Power, Temperature, & Noise

As always, last but not least is our look at power, temperature, and noise. Next to price and performance of course, these are some of the most important aspects of a GPU, due in large part to the impact of noise. All things considered, a loud card is undesirable unless there’s a sufficiently good reason – or sufficiently good performance – to ignore the noise.

GTX 770 ends up being an interesting case study in all 3 factors due to the fact that NVIDIA is pushing the GK104 GPU so hard. Though the old version of GPU Boost muddles things some, there’s no denying that higher clockspeeds coupled with the higher voltages needed to reach those clockspeeds has a notable impact on power consumption. This makes it very hard for NVIDIA to stick to their efficiency curve, since adding voltages and clockspeeds offers diminishing returns for the increase in power consumption.

GeForce GTX 770 Voltages
GTX 770 Max Boost GTX 680 Max Boost GTX 770 Idle
1.2v 1.175v 0.862v

As we can see, NVIDIA has pushed up their voltage from 1.175v on GTX 680 to 1.2v on GTX 770. This buys them the increased clockspeeds they need, but it will drive up power consumption. At the same time GPU Boost 2.0 helps to counter this some, as it will keep leakage from being overwhelming by keeping GPU temperatures at or below 80C.

GeForce GTX 770 Average Clockspeeds
Max Boost Clock 1136MHz
Shogun 2
Sleeping Dogs
Far Cry 3
Battlefield 3
Civilization V
Bioshock Infinite
Crysis 3

Speaking of clockspeeds, we also took the average clockspeeds for GTX 770 in our games. In short, GTX 770 is almost always at its maximum boost bin of 1136; the oversized Titan cooler keeps temperatures just below the thermal throttle, and there’s enough TDP headroom left that the card doesn’t need to pull back to avoid that. This is one of the reasons why GTX 770’s performance advantage over GTX 680 is greater than the clockspeed increases alone.

We don’t normally publish this data, but GTX 770 has an extra interesting attribute about it: its idle clockspeed is lower than other Kepler parts. GTX 680 and GTX 780 both idle at 324MHz, but GTX 770 idles at 135MHz. Even 324MHz has proven low enough to keep Kepler’s idle power in check in the past, so it’s not entirely clear just what NVIDIA is expecting here. We’re seeing 1W less at the wall, but by this point the rest of our testbed is drowning out the video card.

Moving on to BF3 power consumption, we can see the power cost of GTX 770’s performance. 374W at the wall is only 18W more than GTX 680, thanks in part to the fact that GTX 770 isn’t hitting its TDP limit here. At the same time compared to the outgoing GTX 670, this is a 44W difference. This makes it very clear that GTX 770 is not a drop-in replacement for GTX 670 as far as power and cooling go. On the other hand GTX 770 and GTX 570 are very close, even if GTX 770’s TDP is technically a bit higher than GTX 570’s.

Despite this runup, GTX 770 still stays a hair under 7970GE, despite the slightly higher CPU power consumption from GTX 770’s higher performance in this benchmark. It’s only 6W at the wall, but it showcases that NVIDIA didn’t have to completely blow their efficiency curve to get a GK104 card back up to 7970GE performance levels.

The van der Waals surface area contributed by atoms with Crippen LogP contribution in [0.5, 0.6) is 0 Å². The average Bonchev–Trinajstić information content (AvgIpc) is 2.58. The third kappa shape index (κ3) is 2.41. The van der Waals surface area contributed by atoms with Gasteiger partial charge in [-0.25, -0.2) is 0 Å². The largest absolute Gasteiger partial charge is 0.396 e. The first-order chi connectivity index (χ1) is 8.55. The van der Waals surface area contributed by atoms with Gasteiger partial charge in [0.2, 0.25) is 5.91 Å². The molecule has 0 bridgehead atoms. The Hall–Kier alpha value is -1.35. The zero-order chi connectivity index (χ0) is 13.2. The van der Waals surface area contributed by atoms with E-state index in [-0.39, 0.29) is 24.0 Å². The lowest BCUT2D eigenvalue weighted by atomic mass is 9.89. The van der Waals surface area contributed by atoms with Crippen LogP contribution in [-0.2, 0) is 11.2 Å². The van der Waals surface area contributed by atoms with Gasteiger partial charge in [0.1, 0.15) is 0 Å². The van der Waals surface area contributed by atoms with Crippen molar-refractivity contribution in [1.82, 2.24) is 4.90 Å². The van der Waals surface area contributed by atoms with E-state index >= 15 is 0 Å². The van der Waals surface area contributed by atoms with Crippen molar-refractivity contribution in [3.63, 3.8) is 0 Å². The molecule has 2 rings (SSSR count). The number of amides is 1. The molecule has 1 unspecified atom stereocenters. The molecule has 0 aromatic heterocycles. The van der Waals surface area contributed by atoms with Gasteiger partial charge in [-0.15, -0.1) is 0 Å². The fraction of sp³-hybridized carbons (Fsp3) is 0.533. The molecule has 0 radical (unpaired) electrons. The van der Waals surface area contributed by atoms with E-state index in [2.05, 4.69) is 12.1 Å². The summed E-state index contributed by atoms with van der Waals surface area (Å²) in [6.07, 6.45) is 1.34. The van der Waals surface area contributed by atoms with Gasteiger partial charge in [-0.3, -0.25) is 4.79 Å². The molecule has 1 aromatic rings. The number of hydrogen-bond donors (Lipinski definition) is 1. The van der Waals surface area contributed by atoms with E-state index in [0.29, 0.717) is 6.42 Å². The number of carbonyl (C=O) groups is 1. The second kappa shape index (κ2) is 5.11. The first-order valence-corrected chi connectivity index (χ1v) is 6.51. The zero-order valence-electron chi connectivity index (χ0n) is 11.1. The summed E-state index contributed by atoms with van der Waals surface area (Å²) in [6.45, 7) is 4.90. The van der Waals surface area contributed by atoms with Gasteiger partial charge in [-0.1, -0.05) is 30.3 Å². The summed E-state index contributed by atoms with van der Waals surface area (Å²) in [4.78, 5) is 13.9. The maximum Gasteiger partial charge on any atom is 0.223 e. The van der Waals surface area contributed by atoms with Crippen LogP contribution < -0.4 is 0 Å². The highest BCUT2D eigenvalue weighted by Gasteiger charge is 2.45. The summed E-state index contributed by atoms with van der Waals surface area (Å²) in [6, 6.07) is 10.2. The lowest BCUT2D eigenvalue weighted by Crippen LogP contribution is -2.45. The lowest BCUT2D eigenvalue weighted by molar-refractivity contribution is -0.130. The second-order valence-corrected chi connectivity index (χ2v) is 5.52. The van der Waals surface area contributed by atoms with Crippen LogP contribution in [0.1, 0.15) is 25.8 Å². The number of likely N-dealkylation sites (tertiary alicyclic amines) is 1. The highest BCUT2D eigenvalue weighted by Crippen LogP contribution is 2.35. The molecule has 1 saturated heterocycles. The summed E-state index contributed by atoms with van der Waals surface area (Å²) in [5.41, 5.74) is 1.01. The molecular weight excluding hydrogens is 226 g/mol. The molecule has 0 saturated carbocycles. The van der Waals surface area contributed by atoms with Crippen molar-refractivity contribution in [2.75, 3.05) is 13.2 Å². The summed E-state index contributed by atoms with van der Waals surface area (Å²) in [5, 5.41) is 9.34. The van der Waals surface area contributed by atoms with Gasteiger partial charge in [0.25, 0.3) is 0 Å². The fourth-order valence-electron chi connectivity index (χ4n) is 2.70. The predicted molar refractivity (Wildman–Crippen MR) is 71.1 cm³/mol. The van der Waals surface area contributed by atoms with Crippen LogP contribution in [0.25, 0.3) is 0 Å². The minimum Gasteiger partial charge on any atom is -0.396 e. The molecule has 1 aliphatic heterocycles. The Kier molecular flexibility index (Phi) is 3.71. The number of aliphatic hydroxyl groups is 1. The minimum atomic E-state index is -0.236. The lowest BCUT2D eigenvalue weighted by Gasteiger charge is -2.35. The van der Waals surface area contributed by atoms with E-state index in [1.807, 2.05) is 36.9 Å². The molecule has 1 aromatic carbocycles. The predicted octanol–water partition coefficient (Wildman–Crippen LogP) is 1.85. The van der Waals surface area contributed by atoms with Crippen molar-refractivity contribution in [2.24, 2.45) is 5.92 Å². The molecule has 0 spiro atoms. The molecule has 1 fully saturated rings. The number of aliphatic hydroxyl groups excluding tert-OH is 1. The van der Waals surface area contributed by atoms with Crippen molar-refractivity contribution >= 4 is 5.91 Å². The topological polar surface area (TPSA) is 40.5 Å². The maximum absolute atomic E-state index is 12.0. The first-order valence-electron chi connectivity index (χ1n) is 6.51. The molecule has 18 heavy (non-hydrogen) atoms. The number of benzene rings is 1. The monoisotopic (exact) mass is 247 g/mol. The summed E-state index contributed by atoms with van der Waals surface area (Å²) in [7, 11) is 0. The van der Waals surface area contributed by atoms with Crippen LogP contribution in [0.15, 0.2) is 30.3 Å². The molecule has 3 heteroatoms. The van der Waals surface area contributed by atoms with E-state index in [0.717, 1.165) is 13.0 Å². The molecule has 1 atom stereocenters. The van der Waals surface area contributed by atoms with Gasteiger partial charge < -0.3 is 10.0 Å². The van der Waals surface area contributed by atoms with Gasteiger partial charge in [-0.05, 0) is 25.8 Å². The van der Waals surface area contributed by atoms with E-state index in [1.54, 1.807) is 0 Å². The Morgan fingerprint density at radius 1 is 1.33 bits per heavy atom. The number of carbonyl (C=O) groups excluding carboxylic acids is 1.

In our TDP constrained scenario we can see the gaps between our cards grow. 78W separates the GTX 770 from GTX 670, and even GTX 680 draws 41W less, almost exactly what we’d expect from their published TDPs. On the flip side of the coin 383W is still less than both 7970 cards, reflecting the fact that GTX 770 is geared for 230W while AMD’s best is geared for 250W.

This is also a reminder however that at a mid-generation product extra performance does not come for free. With the same process and the same architecture, performance increases require power increases. This won’t significantly change until we see 20nm cards next year.

Moving on to temperatures, these are going to be a walk in the part for the reference GTX 770 due to the Titan cooler. At idle we see it hit 31C, which is actually 1C warmer than GTX 780, but this really just comes down to uncontrollable variations in our tests.

As a GPU Boost 2.0 card temperatures will top out at 80C in games, and that’s exactly what happens here. Interestingly, GTX 770 is just hitting 80C, as evidenced by our clockspeeds earlier. If it was running hotter, it would have needed to drop to lower clockspeeds.

Of course it doesn’t hold a candle here to 7970GE, but that’s the difference between a blower and an open air cooler in action. The blower based 7970 is much closer, as we’d expect.

Under FurMark the temperature situation is largely the same. The GTX 770 comes up to 82C here (favoring TDP throttling over temperature throttling), but the relative rankings are consistent.

With Titan’s cooler in tow, idle noise looks very good on GTX 770.

Our noise results under Battlefield 3 are a big part of the reason we’ve been calling the Titan cooler oversized for GTX 770. When is the last time we’ve seen a blower on a 230W card that only hit 46.7dB? The short answer is never. GTX 770’s fan simply doesn’t have to rev up very much to handle the lesser heat output. In fact it’s damn near competitive with the open air cooled 7970GE; there’s still a difference, but it’s under 2dB. More importantly however, despite being a more powerful and more power-hungry card than the GTX 680, the GTX 770 is over 5dB quieter, and this is despite the fact that the GTX 680 is already a solid card own its own. Titan’s cooler is certainly expensive, but it gets results.

Of course this is why it’s all the more a shame that none of NVIDIA’s partners are releasing retail cards with this cooler. There are some blowers in the pipeline, so it will be interesting to see if they can maintain Titan’s performance while giving up the metal.

With FurMark pushing our GTX 770 at full TDP, our noise results are still good, but not as impassive as they were under BF3. 50.3dB is still over a dB quieter than GTX 680, though obviously much closer than before. On the other hand the GTX 770 ever so slightly edges out the 7970GE and its open air cooler. Part of this comes down to the TDP difference of course, but beating an open air cooler like that is still quite the feat.